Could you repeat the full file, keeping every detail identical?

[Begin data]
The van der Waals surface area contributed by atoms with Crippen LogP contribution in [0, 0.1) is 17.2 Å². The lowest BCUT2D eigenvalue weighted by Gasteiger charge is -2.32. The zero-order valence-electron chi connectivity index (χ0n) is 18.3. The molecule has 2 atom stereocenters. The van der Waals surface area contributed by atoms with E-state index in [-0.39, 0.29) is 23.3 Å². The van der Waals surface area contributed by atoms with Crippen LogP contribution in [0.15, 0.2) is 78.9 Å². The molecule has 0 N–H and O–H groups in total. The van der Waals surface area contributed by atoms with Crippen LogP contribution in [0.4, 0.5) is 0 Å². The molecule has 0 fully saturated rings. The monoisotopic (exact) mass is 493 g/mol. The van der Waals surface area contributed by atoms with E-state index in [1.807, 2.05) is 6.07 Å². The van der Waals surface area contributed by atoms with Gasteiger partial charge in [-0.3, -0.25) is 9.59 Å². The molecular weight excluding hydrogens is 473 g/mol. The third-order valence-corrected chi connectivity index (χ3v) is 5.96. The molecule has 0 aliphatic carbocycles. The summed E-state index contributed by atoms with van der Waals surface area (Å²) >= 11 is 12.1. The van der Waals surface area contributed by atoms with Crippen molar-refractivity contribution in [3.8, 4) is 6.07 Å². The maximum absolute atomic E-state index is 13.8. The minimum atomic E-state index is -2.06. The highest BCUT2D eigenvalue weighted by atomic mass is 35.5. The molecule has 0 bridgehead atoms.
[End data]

The van der Waals surface area contributed by atoms with Crippen LogP contribution in [0, 0.1) is 17.2 Å². The lowest BCUT2D eigenvalue weighted by Gasteiger charge is -2.32. The zero-order valence-electron chi connectivity index (χ0n) is 18.3. The molecule has 2 atom stereocenters. The van der Waals surface area contributed by atoms with E-state index in [-0.39, 0.29) is 23.3 Å². The van der Waals surface area contributed by atoms with Crippen LogP contribution in [0.15, 0.2) is 78.9 Å². The molecule has 0 N–H and O–H groups in total. The van der Waals surface area contributed by atoms with Crippen LogP contribution in [0.4, 0.5) is 0 Å². The molecule has 0 fully saturated rings. The monoisotopic (exact) mass is 493 g/mol. The van der Waals surface area contributed by atoms with E-state index in [1.807, 2.05) is 6.07 Å². The van der Waals surface area contributed by atoms with Gasteiger partial charge in [-0.3, -0.25) is 9.59 Å². The molecular weight excluding hydrogens is 473 g/mol. The third-order valence-corrected chi connectivity index (χ3v) is 5.96. The molecule has 0 aliphatic carbocycles. The summed E-state index contributed by atoms with van der Waals surface area (Å²) >= 11 is 12.1. The van der Waals surface area contributed by atoms with Crippen molar-refractivity contribution in [3.8, 4) is 6.07 Å². The maximum absolute atomic E-state index is 13.8. The minimum atomic E-state index is -2.06. The highest BCUT2D eigenvalue weighted by atomic mass is 35.5. The molecule has 0 bridgehead atoms.